Musical Meds - Pacific Standard

Musical Meds

New research on endorphins finds people have higher pain thresholds immediately after performing music or dancing.
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Jealous of the “runner’s high” serious athletes feel after an intense, vigorous workout? Well, newly published research reveals three alternative ways you can release those mood-enhancing endorphins:

Singing, dancing, and drumming.

That’s the conclusion of a study by University of Oxford psychologist Robin Dunbar. He and his colleagues report people who have just been playing music have a higher tolerance for pain—an indication their bodies are producing endorphins, which are sometimes referred to as natural opiates.

In their experiments, simply listening to music did not produce this positive effect. “We conclude that it is the active performance of music that generates the endorphin high, not the music itself,” the researchers write in the online journal Evolutionary Psychology.

Dunbar argues that music evolved, at least in part, as a way of strengthening societal bonds. As a 2010 study of preschoolers found, people who sing or move in rhythmic unison tend to work together more cooperatively afterwards. This explains the presence of music in church services and military ceremonies.

But what’s the trigger of this spirit of community? This new research suggests it may be the release of endorphins.

Dunbar and his colleagues describe four experiments. In one, they compared the pain thresholds of two groups of musicians: Twelve drummers who play together on a regular basis, and nine musicians who worked at a musical instrument store.

The percussionists played together for approximately 30 minutes; the store employees worked as salespeople for that same period of time, while “continuous, lively background music” was playing in their workplace. Within 10 minutes of finishing their respective shifts, all were subjected to pressure on their non-dominant arm, which was increased steadily until they said they were in pain.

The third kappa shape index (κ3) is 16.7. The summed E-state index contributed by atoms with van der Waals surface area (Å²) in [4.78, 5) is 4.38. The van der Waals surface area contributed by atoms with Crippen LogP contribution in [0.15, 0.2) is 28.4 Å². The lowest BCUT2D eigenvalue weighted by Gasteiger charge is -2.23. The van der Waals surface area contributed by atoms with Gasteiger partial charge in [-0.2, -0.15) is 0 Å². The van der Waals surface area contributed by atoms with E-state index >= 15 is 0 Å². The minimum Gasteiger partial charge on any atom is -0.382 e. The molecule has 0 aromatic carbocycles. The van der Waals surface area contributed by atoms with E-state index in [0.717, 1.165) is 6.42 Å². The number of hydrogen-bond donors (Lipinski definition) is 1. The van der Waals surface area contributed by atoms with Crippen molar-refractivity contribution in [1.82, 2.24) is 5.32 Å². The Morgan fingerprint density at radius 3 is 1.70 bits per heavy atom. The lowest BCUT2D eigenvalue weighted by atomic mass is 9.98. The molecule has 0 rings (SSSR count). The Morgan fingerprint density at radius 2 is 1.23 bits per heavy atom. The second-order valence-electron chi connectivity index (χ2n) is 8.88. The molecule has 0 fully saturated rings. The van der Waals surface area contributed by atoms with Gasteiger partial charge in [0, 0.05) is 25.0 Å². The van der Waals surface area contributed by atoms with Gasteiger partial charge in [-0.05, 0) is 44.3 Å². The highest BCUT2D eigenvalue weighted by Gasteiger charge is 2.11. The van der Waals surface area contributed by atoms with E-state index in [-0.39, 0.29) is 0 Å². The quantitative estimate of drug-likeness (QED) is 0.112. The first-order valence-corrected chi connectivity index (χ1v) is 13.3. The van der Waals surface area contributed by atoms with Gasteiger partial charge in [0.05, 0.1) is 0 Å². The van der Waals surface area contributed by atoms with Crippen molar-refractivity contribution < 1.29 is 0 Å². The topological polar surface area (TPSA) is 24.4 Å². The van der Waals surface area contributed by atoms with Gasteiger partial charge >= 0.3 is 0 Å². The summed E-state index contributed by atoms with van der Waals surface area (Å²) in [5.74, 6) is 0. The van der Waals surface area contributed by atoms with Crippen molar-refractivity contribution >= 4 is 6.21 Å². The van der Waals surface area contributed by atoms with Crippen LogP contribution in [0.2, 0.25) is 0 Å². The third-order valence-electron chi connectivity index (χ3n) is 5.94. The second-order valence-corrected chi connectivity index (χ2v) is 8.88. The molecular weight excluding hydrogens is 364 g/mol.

The drummers demonstrated a significantly higher pain threshold compared to the store employees. They also reported higher levels of positive emotions.

Other experiments confirmed these findings. One looked at members of a charismatic-type religious group that participated in a service that involved “communal singing, accompanied by clapping and a great deal of upper body movement.” Their subsequent pain threshold was higher than that of a group of people participating in an Anglican prayer meeting that did not involve music.

Another compared a group of dancers with a set of musicians who participated in a practice session. The dancers had the higher pain threshold, suggesting that the stop-and-start nature of the rehearsal interrupted the flow state needed to produce the effect.

A final test compared people listening to fast and slow sets of classical music on headphones for 30 minutes. It found no increase in pain threshold for either group.

Dunbar and his colleagues argue that their results “at least provide prima facie evidence that music generates the kind of endorphin ‘highs’” that can trigger cooperation—the sort of behavior that was essential for human society to evolve.

Other explanations for the origins of music have been offered, including the notion that it grew out of either courtship rituals or the need to sooth infants.  These ideas aren’t mutually exclusive, of course.  When and why so many of us evolved into passive listeners is another question.

It would be interesting to experiment on people listening to music not through headphones, or as background sounds in a store, but rather in a concert hall, sitting in rapt concentration with hundreds of other like-minded fans. Could that sort of physically passive but focused attention on music produce the same physiological effect that the players experience? Further research awaits.

Meanwhile, if you’re congratulating a musician after a brilliant performance with a vigorous handshake, don’t worry that you’re holding on too tightly. Chances are he or she won’t mind a bit.

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